NASA scientists say 2012 was the ninth warmest of anyВ year since 1880, continuing a long-term trend of rising globalВ temperatures. With the exception of 1988, the nine warmest years inВ the 132-year record all have occurred since 2000, with 2010 and 2005В ranking as the hottest years on record.

NASA’s Goddard Institute for Space Studies (GISS) in New York, whichВ monitors global surface temperatures on an ongoing basis, released anВ updated analysis Tuesday that compares temperatures around the globeВ in 2012 to the average global temperature from the mid-20th century.В The comparison shows how Earth continues to experience warmertemperatures than several decades ago.

The average temperature in 2012 was about 58.3 degrees FahrenheitВ (14.6 Celsius), which is 1.0 F (0.6 C) warmer than the mid-20thВ century baseline. The average global temperature has risen about 1.4

degrees F (0.8 C) since 1880, according to the new analysis.

Scientists emphasize that weather patterns always will causeВ fluctuations in average temperature from year to year, but theВ continued increase in greenhouse gas levels in Earth’s atmosphere

assures a long-term rise in global temperatures. Each successive yearВ will not necessarily be warmer than the year before, but on theВ current course of greenhouse gas increases, scientists expect each

successive decade to be warmer than the previous decade.

“One more year of numbers isn’t in itself significant,” GISSВ climatologist Gavin Schmidt said. “What matters is this decade isВ warmer than the last decade, and that decade was warmer than the

decade before. The planet is warming. The reason it’s warming isВ because we are pumping increasing amounts of carbon dioxide into the


Carbon dioxide is a greenhouse gas that traps heat and largelyВ controls Earth’s climate. It occurs naturally and also is emitted byВ the burning of fossil fuels for energy. Driven by increasing man-made

emissions, the level of carbon dioxide in Earth’s atmosphere has beenВ rising consistently for decades.

The carbon dioxide level in the atmosphere was about 285 parts perВ million in 1880, the first year in the GISS temperature record. ByВ 1960, the atmospheric carbon dioxide concentration, measured atВ NOAA’s Mauna Loa Observatory, was about 315 parts per million. Today,В that measurement exceeds 390 parts per million.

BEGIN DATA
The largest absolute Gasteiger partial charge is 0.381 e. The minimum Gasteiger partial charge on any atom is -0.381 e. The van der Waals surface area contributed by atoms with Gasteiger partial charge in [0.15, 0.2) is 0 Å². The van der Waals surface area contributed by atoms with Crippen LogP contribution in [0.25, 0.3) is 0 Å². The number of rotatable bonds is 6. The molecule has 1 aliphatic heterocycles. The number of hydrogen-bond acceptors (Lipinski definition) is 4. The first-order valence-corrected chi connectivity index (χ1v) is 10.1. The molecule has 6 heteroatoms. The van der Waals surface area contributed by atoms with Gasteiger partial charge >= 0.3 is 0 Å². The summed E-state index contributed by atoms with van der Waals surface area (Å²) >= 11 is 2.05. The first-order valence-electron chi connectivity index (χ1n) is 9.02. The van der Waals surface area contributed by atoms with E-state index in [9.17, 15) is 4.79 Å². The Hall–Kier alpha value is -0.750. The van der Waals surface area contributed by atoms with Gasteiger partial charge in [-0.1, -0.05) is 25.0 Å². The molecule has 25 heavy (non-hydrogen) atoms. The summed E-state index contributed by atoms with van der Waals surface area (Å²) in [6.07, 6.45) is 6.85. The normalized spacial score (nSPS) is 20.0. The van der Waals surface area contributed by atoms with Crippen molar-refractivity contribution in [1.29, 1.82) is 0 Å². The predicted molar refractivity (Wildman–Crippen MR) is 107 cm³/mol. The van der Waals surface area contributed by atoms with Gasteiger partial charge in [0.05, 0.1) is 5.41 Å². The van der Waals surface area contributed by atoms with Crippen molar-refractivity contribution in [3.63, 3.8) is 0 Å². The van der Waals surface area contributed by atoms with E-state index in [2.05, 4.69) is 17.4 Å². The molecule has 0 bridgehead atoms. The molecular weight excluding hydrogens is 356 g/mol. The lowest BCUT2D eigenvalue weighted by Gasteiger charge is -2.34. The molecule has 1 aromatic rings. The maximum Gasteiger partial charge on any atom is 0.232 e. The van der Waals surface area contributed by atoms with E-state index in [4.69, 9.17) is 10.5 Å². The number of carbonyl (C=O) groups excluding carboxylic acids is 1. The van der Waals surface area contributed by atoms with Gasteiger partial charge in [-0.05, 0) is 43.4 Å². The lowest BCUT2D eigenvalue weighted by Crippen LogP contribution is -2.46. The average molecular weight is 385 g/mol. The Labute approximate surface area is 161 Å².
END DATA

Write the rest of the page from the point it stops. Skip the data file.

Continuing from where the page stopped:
While the globe experienced relatively warm temperatures in 2012, theВ continental U.S. endured its warmest year on record by far, accordingВ to NOAA, the official keeper of U.S. weather records.

“The U.S. temperatures in the summer of 2012 are an example of a newВ trend of outlying seasonal extremes that are warmer than the hottestseasonal temperatures of the mid-20th century,” GISS director JamesВ E. Hansen said. “The climate dice are now loaded. Some seasons stillВ will be cooler than the long-term average, but the perceptive personВ should notice that the frequency of unusually warm extremes isВ increasing. It is the extremes that have the most impact on peopleВ and other life on the planet.”

The temperature analysis produced at GISS is compiled from weatherВ data from more than 1,000 meteorological stations around the world,В satellite observations of sea-surface temperature, and Antarctic

research station measurements. A publicly available computer programВ is used to calculate the difference between surface temperature in aВ given month and the average temperature for the same place during

1951 to 1980. This three-decade period functions as a baseline forВ the analysis. The last year that experienced cooler temperatures thanВ the 1951 to 1980 average was 1976.


The GISS temperature record is one of several global temperatureВ analyses, along with those produced by the Met Office Hadley CentreВ in the United Kingdom and the National Oceanic and AtmosphericВ Administration’s National Climatic Data Center in Asheville, N.C.These three primary records use slightly different methods, butВ overall, their trends show close agreement.


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